Wednesday, September 17, 2014
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Is Stephen Harper trying to provoke a confrontation with First Nations?

By Daniel Wilson

rabble.ca (blog)

You have to wonder if Stephen Harper isn’t actively trying to provoke serious conflict with First Nations.

There has been over 4 months of ongoing protest, hunger strikes, long distance marches by Indigenous youth, heated negotiations with First Nation leadership, vociferous opposition party criticism in Parliament, and widespread calls for action from non-Indigenous people across Canada.

During that time, his personally chosen First Nation representative in the Senate was suspended from his position and charged with a criminal offence, his Minister for Aboriginal Affairs had to resign in disgrace, the replacement Minister has stumbled out of the blocks, and there has been no progress on any of the issues behind it all.

He has stonily refused to address any of the concerns raised by the Idle No More movement over his unconstitutional legislative agenda.

The tables on treaties and comprehensive claims that were the sole product of the January 11th meeting between Harper and AFN National Chief Shawn Atleo have produced no results to date.

First Nations objections to resource development projects from the Enbridge and Keystone XL pipelines to the Ring of Fire continue undiminished and unaddressed.

New, unilaterally imposed conditions on funding have prompted several First Nations to refuse to agree to receive money for essential services and prompted Elder Raymond Robinson’s recent hunger strike, now in its third day.

A breakdown in federal-provincial funding arrangements for First Nations policing has brought about the cancellation of service in 26 communities across Quebec and threaten a similar crisis across northern Ontario where conditions have led to the suicide of 2 Nishnabe Aski Nation police officers.

And with the release of Aboriginal Affairs’ Report on Plans and Priorities (RPP), we see that departmental spending actually will go down by over $500 million next year and more than $1.5 billion before the next election in 2015.

In my last blog, I detailed $73 million in new spending identified in the recent budget. It turns out that this will not match the cuts coming over the next two years.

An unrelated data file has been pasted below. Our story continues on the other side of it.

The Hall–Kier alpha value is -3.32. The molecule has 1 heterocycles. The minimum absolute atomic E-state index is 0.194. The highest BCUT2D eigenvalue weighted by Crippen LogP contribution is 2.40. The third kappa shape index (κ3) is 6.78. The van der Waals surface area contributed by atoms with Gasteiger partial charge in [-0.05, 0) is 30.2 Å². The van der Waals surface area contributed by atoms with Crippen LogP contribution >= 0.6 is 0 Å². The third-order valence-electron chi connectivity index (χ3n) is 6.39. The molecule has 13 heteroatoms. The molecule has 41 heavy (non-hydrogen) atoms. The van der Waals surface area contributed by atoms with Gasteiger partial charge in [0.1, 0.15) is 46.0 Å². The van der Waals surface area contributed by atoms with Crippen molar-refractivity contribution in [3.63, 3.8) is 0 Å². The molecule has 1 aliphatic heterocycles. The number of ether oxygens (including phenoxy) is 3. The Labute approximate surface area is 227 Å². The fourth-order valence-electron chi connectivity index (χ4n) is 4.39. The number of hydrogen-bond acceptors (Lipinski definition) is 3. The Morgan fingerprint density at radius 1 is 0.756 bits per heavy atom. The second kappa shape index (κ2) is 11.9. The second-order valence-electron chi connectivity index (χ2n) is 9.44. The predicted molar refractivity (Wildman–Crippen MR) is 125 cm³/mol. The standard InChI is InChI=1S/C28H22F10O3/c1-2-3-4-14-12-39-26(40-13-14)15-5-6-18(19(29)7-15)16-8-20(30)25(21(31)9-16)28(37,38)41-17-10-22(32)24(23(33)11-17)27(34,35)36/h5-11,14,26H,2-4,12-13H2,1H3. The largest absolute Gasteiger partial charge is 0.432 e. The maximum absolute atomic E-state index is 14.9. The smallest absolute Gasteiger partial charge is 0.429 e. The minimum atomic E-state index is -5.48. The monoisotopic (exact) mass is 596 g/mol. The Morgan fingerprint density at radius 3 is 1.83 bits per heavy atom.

Planned spending of $8.4 billion in 2012-13 will fall to $6.9 billion in 2014-15, an 18% reduction.

Core services in the area of education, infrastructure and social development – the programmes that have created and maintained third world conditions on reserve – will fall by a total of $10.4 million. This includes small increases in education and infrastructure such as housing and water, doing little to address existing need, let alone growth due to inflation and population increases. The overall reduction is due to a cut in social assistance funding of $97.4 million which should tell us all what Harper expects to happen as a result of his new workfare program.

And First Nations governance, an area where the Harper government has focused its criticism and the subject of the recently passed First Nations Accountability Act, will be cut by 15%. No doubt Mr. Harper feels this is the best way to support the new reporting requirements.

Of particular note, the ministry’s RPP rates the “Aboriginal Relationship Risk as very high”, with “mitigation strategies” that amount to more funding cuts. Specifically, “co-operative relations” will see a reduction of $534.9 million and a 38% reduction in staff, a dubious way of managing the department’s highest risk.

Meanwhile, departmental staffing for internal services such as communications and legal counsel – where a whopping 31% of Aboriginal Affairs staff work – will be reduced by only 5%. Of course, none of those services go to First Nations.

Certainly, those employees will be needed to fight the numerous court cases Harper’s policies are engendering. Not that his Aboriginal Affairs department is expecting them. In fact, the RPP forecasts a reduction in current total liabilities (now over $14 billion) while admitting that “new claims and litigation and new environmental liabilities cannot be reasonably foreseen or quantified and have therefore been excluded from the forecast.”

Given these circumstances, what can be reasonably foreseen is mounting conflict, more litigation and protest certainly, but the increasingly real risk of outright confrontation. The only question is whether this isn’t in fact the Prime Minister’s intention.

Whatever Trevor

Dis is Trevor.

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